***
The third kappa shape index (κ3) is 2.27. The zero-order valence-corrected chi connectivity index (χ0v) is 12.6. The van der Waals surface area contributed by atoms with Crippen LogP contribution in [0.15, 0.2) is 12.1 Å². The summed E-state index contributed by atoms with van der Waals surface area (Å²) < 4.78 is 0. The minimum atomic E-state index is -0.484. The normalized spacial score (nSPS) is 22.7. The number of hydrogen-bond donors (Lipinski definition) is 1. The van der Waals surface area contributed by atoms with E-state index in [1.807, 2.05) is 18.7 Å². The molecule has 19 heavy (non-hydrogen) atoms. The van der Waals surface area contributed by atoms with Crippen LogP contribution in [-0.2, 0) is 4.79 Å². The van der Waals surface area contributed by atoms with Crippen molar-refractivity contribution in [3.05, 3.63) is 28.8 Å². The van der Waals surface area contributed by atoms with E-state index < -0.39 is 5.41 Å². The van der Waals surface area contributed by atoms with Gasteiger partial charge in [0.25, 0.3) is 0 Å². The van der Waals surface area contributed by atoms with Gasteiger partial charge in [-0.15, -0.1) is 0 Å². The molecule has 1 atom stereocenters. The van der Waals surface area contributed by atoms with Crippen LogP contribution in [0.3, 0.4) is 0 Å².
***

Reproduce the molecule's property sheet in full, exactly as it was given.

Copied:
The third kappa shape index (κ3) is 2.27. The zero-order valence-corrected chi connectivity index (χ0v) is 12.6. The van der Waals surface area contributed by atoms with Crippen LogP contribution in [0.15, 0.2) is 12.1 Å². The summed E-state index contributed by atoms with van der Waals surface area (Å²) < 4.78 is 0. The minimum atomic E-state index is -0.484. The normalized spacial score (nSPS) is 22.7. The number of hydrogen-bond donors (Lipinski definition) is 1. The van der Waals surface area contributed by atoms with E-state index in [1.807, 2.05) is 18.7 Å². The molecule has 19 heavy (non-hydrogen) atoms. The van der Waals surface area contributed by atoms with Crippen LogP contribution in [-0.2, 0) is 4.79 Å². The van der Waals surface area contributed by atoms with Crippen molar-refractivity contribution in [3.05, 3.63) is 28.8 Å². The van der Waals surface area contributed by atoms with E-state index < -0.39 is 5.41 Å². The van der Waals surface area contributed by atoms with Gasteiger partial charge in [0.25, 0.3) is 0 Å². The van der Waals surface area contributed by atoms with Gasteiger partial charge in [-0.15, -0.1) is 0 Å². The molecule has 1 atom stereocenters. The van der Waals surface area contributed by atoms with Crippen LogP contribution in [0.3, 0.4) is 0 Å².